‘I would’ve preferred to stay in Australia’: Katina Katakouzinou’s migration story

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By Kathy Karageorgiou

Katina Katakouzinou, now 88 years of age, lives in a peaceful seaside village in the Western Peloponnese. Originally from the island of Lemnos, Katina met and married her husband in Australia in 1958 and moved to his part of Greece in 1965. 

“I would’ve preferred to have stayed in Australia. I loved it, but my husband wanted us to return to Greece,” she reminisces.

Katina lived with her brother when she arrived in Australia in 1956, describing these early times as often lonely. 

A young Katina in Australia (front left).

“My brother worked all day. I cooked and did house work, but then I’d get bored and just go to the park across the road with swings, and swing myself. I was still a child,” she tells me smiling.

Her ensuing work life in Australia months later brought her much joy.

“My first job was at a big hotel in Melbourne where I would deliver washed sheets from the laundry to the rooms. I worked with only Australian women there and even though I spoke no English, they were so kind, helpful and always polite,” Katina says.

Good times at Phillip Island, Victoria, Australia.

Soon after, through a matchmaker, she met her husband.

“We were invited to dinner at Greek friends of ours and he was there. I liked him, but didn’t want to get married. I said a stern “no way” to my brother, who was by then married and whose wife I think wanted me out of the house, which is natural,” Katina muses in her self-assured and down-to-earth way. 

“We had another dinner months later. My husband-to-be was there again, but this time so were two of his sisters, and they were lovely. We got on so well. He was quite suave himself, and something just kind of gelled.” 

Laughing half-heartedly, she says: “I still didn’t want to get married because I was enjoying my job and life, but when we raised our glasses of beer during the meal, the matchmaker said, ‘Here’s to the wedding of Katina and John’ and I just raised my glass too, and they took it as a yes!”

“I couldn’t be bothered saying no, as I guess I had already decided deep down,” she adds.

Wedding day.
Katina on her wedding day.

“We married, moved in with his sister and her husband, and bought that house all together. Then I went to a new job at an underwear factory and liked that job too. We sold our first house and bought a Milk Bar with a house on top and I worked there with my sister-in-law while the men were at their factory jobs… saving to return to Greece. I found out at the last minute almost. By then I had a five-year-old son and was more than content with my Aussie life.”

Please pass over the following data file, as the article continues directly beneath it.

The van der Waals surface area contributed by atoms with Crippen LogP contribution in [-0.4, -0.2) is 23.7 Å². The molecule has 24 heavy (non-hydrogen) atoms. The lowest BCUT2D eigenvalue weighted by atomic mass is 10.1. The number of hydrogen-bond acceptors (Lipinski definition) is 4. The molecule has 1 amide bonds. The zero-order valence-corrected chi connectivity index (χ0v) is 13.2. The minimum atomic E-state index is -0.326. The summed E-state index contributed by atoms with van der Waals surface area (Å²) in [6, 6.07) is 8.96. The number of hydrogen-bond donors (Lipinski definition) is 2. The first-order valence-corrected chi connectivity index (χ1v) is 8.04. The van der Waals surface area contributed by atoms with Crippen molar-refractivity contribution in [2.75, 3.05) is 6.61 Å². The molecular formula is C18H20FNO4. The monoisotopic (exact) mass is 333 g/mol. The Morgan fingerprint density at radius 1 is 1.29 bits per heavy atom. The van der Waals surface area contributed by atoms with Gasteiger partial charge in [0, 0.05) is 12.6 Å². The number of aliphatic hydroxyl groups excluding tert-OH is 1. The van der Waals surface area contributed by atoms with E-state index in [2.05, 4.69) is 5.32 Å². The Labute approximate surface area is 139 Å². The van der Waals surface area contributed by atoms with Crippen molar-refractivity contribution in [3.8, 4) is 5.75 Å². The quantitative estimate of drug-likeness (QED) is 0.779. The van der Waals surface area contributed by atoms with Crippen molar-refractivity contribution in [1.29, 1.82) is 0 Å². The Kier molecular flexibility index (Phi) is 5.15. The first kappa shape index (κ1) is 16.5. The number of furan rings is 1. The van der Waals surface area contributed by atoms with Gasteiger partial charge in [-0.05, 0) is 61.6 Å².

Katina’s husband (left) with his brother in law at their milk bar.
Katina’s last day at her factory job before moving back to Greece.

On her return to Greece from Australia in 1965, Katina was separated from her sister-in-law with whom she lived and shared their respective child rearing duties, and a great friendship. 

“Eleftheria’s husband took her to his village, over 200 kilometres away and I was suddenly stuck in a village with no electricity, with my in-laws, nice as they were, and with no stove to cook on, except an old wood stove outside,” she confesses, continuing stridently: “Well, I told my husband and father-in-law – ‘you get me a gas stove cooker or I’m out of here’ and they did.” 

Katina, a mother of a second child at that point, found life in the village very backwards and tried hard to adjust, while waiting for two years for electricity and a work permit for her husband to proceed with his business. 

Katina’s in-laws in the 1980s.
Katina issued her husband an ultimatum.

At this point in 1967, Katina gave her husband an ultimatum – that she’d be leaving with the kids and hoped he’d join them back to Australia. But, with tickets ready and awaiting at Piraeus port for them to sail away again, the electricity and work permit came through.

Katina tells me emphatically that although her husband agreed to go, even with the positive developments of utilities in the village, his ultimatum made her think deeply.

“He was a good man, a good father and said to me resolutely, ‘I don’t want you to be unhappy, but if we return to Australia, our life and whatever happens will be on you.’ I didn’t want this kind of responsibility and so I agreed to stay in Greece,” she says.

Katina and her husband John

“And we haven’t done too badly at all. Unfortunately, my husband passed away 15 years ago, but he’s close by in our cemetery near the church, on the little hill a ten-minute walk away where I go to light his candle and those of my in-laws and tend to their graves. I still live with my daughter-in-law and son. My children have wonderful partners and children – and I’m a great grandmother now too! 

Katina with her kids and grandchildren

“I never feel lonely, and I used to go to the beach daily in summer for years with a group of local friends, but now many have passed away. I help with the cooking and we have a lovely spacious house with a nice view, and visitors from Australia every summer. I guess it all worked out well. I gave it my best, and never complained when I decided not to be selfish and force my husband to return to Australia.” 

Katina radiates an earthy warmth and wisdom, as she adds with a gentle smile: “I’m at peace.”

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